The mummy worms sold by the Mummy company come in a wide variety of colors. Like power wigglers and real living wax worms, mummy worms work well in open water or when fished through the ice. They’re nice to have on hand in case you need them.

Soft plastic nymphs

Northland Mayfly

While most fish are partial to large live baits like earthworms and minnows, the bulk of the invertebrates eaten by many fish are actually smaller nymphs. Caddis larva, mayfly nymphs, stonefly nymphs, damselfly nymphs and other small aquatic creatures are an easy and common meal for trout and many other species of fish.

Most people don’t think of using soft plastics for trout, but they work. There are a lot of small soft plastic nymphs on the market including several that are marketed mainly to ice fisherman. A lot of the small soft plastics mimic the same creatures that flies are meant to imitate.

Some of the best soft plastic nymphs include the Berkley Ice Mayfly, the Northland Impulse Mayfly, and Leland’s Trout Magnet Bugs.

It is a lot easier to get a Nikko Mayfly Nymph on a hook than the real thing. Besides that, in some places anglers are not even allowed to collect mayfly nymphs and similar creatures let alone use them for bait.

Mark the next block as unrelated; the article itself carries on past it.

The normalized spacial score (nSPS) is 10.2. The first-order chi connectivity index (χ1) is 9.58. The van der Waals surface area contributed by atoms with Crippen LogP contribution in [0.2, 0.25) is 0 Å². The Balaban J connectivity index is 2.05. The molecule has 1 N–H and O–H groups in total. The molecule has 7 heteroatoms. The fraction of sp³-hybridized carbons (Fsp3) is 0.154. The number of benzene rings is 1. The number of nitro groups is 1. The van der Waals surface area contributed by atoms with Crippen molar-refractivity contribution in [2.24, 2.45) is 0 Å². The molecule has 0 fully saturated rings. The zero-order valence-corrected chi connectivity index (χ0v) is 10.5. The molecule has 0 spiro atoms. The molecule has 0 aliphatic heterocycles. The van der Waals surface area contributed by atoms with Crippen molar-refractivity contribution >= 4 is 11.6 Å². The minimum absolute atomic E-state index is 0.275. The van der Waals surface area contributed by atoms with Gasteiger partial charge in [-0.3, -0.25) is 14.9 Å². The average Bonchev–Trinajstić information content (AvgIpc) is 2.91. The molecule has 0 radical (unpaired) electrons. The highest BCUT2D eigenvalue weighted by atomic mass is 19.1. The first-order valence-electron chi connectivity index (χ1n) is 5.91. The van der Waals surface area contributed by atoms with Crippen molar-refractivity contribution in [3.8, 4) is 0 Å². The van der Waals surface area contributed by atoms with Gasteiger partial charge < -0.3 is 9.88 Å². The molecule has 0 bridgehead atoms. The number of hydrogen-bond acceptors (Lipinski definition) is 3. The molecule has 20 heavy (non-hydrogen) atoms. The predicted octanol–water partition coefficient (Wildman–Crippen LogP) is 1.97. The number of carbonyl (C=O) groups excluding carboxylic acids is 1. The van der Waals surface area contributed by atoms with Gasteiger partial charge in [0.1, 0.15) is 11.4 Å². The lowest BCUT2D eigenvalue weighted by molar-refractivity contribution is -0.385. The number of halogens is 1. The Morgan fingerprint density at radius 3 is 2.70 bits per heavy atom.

Zoom Chunk Bait

Zoom chunk bait

The alternatives to live bait aren’t limited to small grubs and nymphs. There are artificial or enhanced versions of nearly every living thing that fish eat. That includes frogs, lizards and crayfish. In fact, more people probably use artificial frogs and crayfish than the real thing. In some cases that is accordance with the law. In others, anglers may just be unable or unwilling to find living frogs or crayfish and impale them on a hook.

There are a lot of chunk baits on the market. They are often used to tip big jigs or spinner baits for bass, but they can also be fished on their own. They come in soft plastic and the older but more traditional pork varieties.

The chunk baits manufactured by the Zoom company are some of the most popular. There is a good reason for that. They come in a variety of shapes and colors and they’re packed with salt to draw fish in and make them hold on longer.

Squirmy wormy

squirmy wormy

There are times when you want or need an alternative to live bait that is not scented. For example, some special regulation waters in the United States specifically prohibit the use of scented baits. Since most soft plastic lures are scented, that’s when flies come in handy.

It is actually not that difficult to fish weighted flies with a spinning rod. You can fish beadhead and weighted flies under a small float in the same way that you would fish a trout worm or microjig. It’s really no different.

The squirmy wormy is a popular if controversial fly that has taken fish around the world. It is more or less a small rubber worm tied on a fly hook. It comes in a variety of colors and they all work, but red and pink seem to the best in most situations.

The squirmy wormy works just as well when fished on a spinning rod as it does on a fly rod. Under a float or fished on a free line, the worm tumbles along through the water and catches its fair share of fish. Everything from trout to panfish and even bass have been known to crush the squirmy worm.